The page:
anonymous
anonymous
9 years ago

I can’t overstate how much I’ve wrestled with this question in my life (i.e., in therapy, in my career choices, and where I live). I’m extremely familiar with Singer’s works. Every decision to do something is a decision not to do something else. There are *always* tradeoffs. The decision not to acknowledge these tradeoffs is closely linked to the idea of existential bad faith: by pretending we don’t have choices, we deny our freedom. Life can be much more convenient this way! People’s answers to this question will differ because they have (1) different models of how the world works… Read more »

anonymous
anonymous
9 years ago
Reply to  anonymous

Following up for the last time: Regarding the question of what we should focus our ‘altruistic spending’ on (e.g., national parks, access to contraception, clean water, political reform, etc.), J.D., you might be interested in examining more closely the activities of GiveWell. They’re trying to apply theory from a very large academic field that attempts to convert interventions into quality-adjusted life years (QALYs). Maximizing the number of QALYs added by an intervention is the goal of many charities. Of course, it’s easier to do this for simple linear relationships–when we’re trying to prevent fisheries’ collapses, eradicate entire diseases, or precipitate… Read more »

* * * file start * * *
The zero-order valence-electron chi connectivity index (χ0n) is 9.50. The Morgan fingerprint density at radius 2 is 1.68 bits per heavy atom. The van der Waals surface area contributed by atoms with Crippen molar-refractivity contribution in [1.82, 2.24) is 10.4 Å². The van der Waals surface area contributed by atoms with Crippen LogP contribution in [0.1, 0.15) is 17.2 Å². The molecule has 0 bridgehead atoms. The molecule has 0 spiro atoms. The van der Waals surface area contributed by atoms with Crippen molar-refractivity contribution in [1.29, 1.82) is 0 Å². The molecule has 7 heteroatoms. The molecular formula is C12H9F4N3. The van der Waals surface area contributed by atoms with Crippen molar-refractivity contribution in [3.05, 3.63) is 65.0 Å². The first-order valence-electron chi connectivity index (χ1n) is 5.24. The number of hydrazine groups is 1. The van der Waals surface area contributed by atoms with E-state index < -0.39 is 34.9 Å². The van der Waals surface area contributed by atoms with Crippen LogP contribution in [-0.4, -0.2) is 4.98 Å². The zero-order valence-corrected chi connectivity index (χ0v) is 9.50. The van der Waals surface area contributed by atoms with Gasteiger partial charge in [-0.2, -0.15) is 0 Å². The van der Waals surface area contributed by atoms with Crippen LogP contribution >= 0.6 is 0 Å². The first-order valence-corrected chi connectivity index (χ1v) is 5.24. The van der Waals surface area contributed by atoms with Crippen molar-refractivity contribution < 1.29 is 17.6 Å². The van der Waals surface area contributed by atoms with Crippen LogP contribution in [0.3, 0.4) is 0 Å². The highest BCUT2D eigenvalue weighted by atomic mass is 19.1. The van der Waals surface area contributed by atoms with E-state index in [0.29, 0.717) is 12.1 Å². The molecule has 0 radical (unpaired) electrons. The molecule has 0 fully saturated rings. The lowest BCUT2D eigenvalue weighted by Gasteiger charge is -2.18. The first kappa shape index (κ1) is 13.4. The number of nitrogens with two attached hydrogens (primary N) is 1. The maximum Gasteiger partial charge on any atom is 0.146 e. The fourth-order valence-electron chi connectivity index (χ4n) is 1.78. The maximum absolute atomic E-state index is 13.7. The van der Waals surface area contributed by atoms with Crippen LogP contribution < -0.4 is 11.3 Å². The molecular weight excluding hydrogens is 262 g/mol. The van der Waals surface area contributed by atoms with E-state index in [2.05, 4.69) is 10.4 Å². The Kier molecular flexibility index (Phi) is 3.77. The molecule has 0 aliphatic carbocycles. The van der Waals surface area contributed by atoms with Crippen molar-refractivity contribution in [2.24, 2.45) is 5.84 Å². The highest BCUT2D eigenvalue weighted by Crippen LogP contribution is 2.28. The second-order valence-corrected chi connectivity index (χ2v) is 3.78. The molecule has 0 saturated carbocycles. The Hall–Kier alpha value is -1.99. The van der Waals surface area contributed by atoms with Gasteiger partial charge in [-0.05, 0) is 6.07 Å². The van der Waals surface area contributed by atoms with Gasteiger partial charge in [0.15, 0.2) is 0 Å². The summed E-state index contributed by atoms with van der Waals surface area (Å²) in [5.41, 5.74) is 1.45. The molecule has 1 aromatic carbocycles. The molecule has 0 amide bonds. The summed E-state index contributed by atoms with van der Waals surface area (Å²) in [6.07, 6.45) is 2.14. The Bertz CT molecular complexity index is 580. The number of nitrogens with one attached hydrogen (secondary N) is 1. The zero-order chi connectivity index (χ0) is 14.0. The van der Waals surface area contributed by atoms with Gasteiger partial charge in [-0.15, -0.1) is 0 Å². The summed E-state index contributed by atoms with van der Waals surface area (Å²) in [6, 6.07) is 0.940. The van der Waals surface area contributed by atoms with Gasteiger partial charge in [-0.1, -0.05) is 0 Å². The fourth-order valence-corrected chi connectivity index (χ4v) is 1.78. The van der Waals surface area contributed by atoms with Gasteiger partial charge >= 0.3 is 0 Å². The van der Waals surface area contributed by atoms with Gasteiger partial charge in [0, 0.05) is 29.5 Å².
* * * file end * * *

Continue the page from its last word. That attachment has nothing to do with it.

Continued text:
tas
tas
9 years ago

Doesn’t some of the issue with consumption depend on how people are employed? To take Jan’s example of that yacht, if people are paid fair, living wages, then sure the yacht is something that productively participates in society. But if the workers on that yacht are paid only minimum wage and have no benefits, is that still the case? (I’m assuming they work full time; or if part time, it’s not to cut costs but bc the boat is only used part time.) Perhaps one way to balance these issues is to spend our money consciously on items through which… Read more »

shash
shash
9 years ago

What?!? No cat picture? But, I thought we were on a roll these last few days. (sigh)

Meghan
Meghan
9 years ago